When hunger strikes, Big Sur provides at least 3 notable options to dine while taking in the views, ranging from a budget-friendly café up to James-Beard worthy fine dining.  If you’re a foodie at heart, it’s worth the splurge to pay a visit to Sierra Mar at the Post Ranch Inn. Perched high on a cliff, this boutique luxury inn serves Michelin-star worthy meals in an environment that is as close as one can get to Heaven without leaving this earth.  The quiet reflective environment serve as the perfect backdrop to frame the views, providing such an elevated dining experience that you’ll likely never want to leave. You’ll need reservations, but it’s definitely worth a visit for either lunch or dinner. Beyond Post Ranch Inn, more affordable (and casual) options include the adjoining Nepenthe and Café Kevah, which offer just as stunning views but in a more relaxed and informal environment.

View from Post Ranch Inn
View from the Sierre Mar restaurant at Post Ranch Inn

After lunch, take a culture break and explore the nearby Henry Miller Memorial Library. Once home to the famed author, the library now serves as an almost bohemian mecca that pays homage to Miller and the beatnik generation. There is an intimate outdoor performance venue (check schedules to see if there is an event happening), and a small library full of interesting books you’ll want to take home.

Once you are filled and feeling cultured, it’s time to get back to nature. A few miles down the road (2.8 miles to be exact), take a detour to explore Partington Cove. A 15 minute hike down to the ocean and you’ll see an alcove that of constantly-churning seafoam (the water in this area is so frothy it looks like a matcha latte). Take in the views of this area, then head back up the trail and take the footbridge to the other side. Enter a tunnel and emerge the other side with cragged rocks that look like as if they suddenly appeared from a postcard of a Greek isle. (note: this used to be a shipping point for tanning bark in the early 19th century, and the tunnel was constructed as part of the trade route).  Spend a few moments taking in the view here, then hike back up to your car and continue heading south on High way 1 down to Julia Pfeffier Burns State Park (sidenote: the Pfeiffer family name is heavily used in this area, and it gets confusing. Remember the full name of the area you intend to visit to make sure you end up there). At Julia Pfeiffer Burns State Park, take Waterfall Overlook trail to get a view of McWay Falls. [Note: you will not be able to actually get to the beach or waterfall…but you can get lovely views from the trail].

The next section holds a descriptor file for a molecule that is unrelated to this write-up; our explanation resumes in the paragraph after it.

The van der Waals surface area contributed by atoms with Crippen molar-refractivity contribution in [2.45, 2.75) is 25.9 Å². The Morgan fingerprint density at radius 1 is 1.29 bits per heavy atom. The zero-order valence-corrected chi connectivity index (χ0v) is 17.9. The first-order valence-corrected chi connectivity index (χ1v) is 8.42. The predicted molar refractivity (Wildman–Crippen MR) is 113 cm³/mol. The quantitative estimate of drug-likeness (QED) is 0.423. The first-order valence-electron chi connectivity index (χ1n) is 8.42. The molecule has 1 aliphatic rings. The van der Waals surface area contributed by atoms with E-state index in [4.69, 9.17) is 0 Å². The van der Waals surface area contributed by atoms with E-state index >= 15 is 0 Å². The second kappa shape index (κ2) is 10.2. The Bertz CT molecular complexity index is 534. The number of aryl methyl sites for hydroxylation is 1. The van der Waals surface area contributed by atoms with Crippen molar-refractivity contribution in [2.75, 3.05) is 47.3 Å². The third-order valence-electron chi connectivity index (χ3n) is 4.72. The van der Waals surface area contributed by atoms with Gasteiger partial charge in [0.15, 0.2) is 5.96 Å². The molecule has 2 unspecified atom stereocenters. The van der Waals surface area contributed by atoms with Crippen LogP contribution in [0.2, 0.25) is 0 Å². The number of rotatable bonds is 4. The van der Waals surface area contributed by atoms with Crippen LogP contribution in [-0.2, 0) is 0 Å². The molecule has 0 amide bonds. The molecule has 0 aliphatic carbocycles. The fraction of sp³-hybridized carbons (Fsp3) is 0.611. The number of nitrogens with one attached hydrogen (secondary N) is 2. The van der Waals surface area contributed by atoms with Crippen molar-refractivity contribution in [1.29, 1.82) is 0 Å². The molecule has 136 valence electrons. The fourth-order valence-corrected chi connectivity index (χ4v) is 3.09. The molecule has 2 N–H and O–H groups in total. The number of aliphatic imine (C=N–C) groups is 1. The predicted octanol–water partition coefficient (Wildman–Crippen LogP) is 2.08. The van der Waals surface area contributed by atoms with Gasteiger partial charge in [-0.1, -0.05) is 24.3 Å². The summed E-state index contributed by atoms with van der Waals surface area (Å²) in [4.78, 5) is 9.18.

By now it’s likely late in the day. It’s a good stopping point to turn around and head back up the coast to make it in time for dinner. If time allows, stop at the Bixby Bridge to take a few photos with the glowing afternoon sun.

Bixby Bridge
Bixby Bridge on Highway 1

Carmel-by-the-Sea

Of the towns on the Monterey Peninsula, Carmel-by-the-sea certainly feels the most moneyed and international, with the adjacent Pebble Beach serving as an extension of the town. Walking along the quaint shops of Ocean Drive, you’ll hear many languages spoken as this town attracts visitors from all over the world. The charming street is filled with boutique shops and cafes that you could easily while away the day. Be sure to wind your day down to Carmel Beach at the end of Ocean Drive, for one of the best spots to take in the sunset.

Carmel Beach
Carmel Beach in Carmel-by-the-Sea

The legendary Pebble Beach Resort is worth exploring even if you have no interest in golf, and can be seen a number of ways. I recommend grabbing a later afternoon drink at the Terrace Lounge by the famed 18th Hole and enjoying the view of Carmel from here. Then move over to the Inn at Spanish Bay of Pebble Beach to take in the sunset, complete with a Scottish bagpiper. The Inn at Spanish Bay has 2 high-end restaurants if you’d like to dine while taking in the sunset:  Roys (Hawaiian) or Peppoli (Italian). If you want multiple viewpoints of the sunset, take the 17 mile drive along the coast of Pebble Beach and stop along the way to find the perfect spot (of note: the 17 mile drive is well worth doing ANY time of day as well. But bring cash. It costs $10.25 and only cash is accepted).

Pebble Beach
Sunset dinner at Peppoli at Pebble Beach

Beyond Pebble Beach, other notable spots to eat in Carmel include Mission Inn Ranch, a historic spot restored by Clint Eastwood. While the food and drink is more old-school, the setting on a ranch (complete with sheep) is a beautiful backdrop for an unforgettable sunset.

Nearby Carmel is also one of my favorite coastal hikes at Point Lobos State Park. In the same hike (and possible from one vantage point) you can see whales breaching at sea, sea lions sunning on an island, and otters hunting for clams. The walk along the coastal cliff is one of the most high-yield hikes that offers you to see so much in a relatively short amount of time. Certainly worth doing even if you only have a couple of hours to spare.

As the Monterey Peninsula is a place I hope to visit time and time again, I will continue to update this post with new spots I discover while exploring the area on a future trip.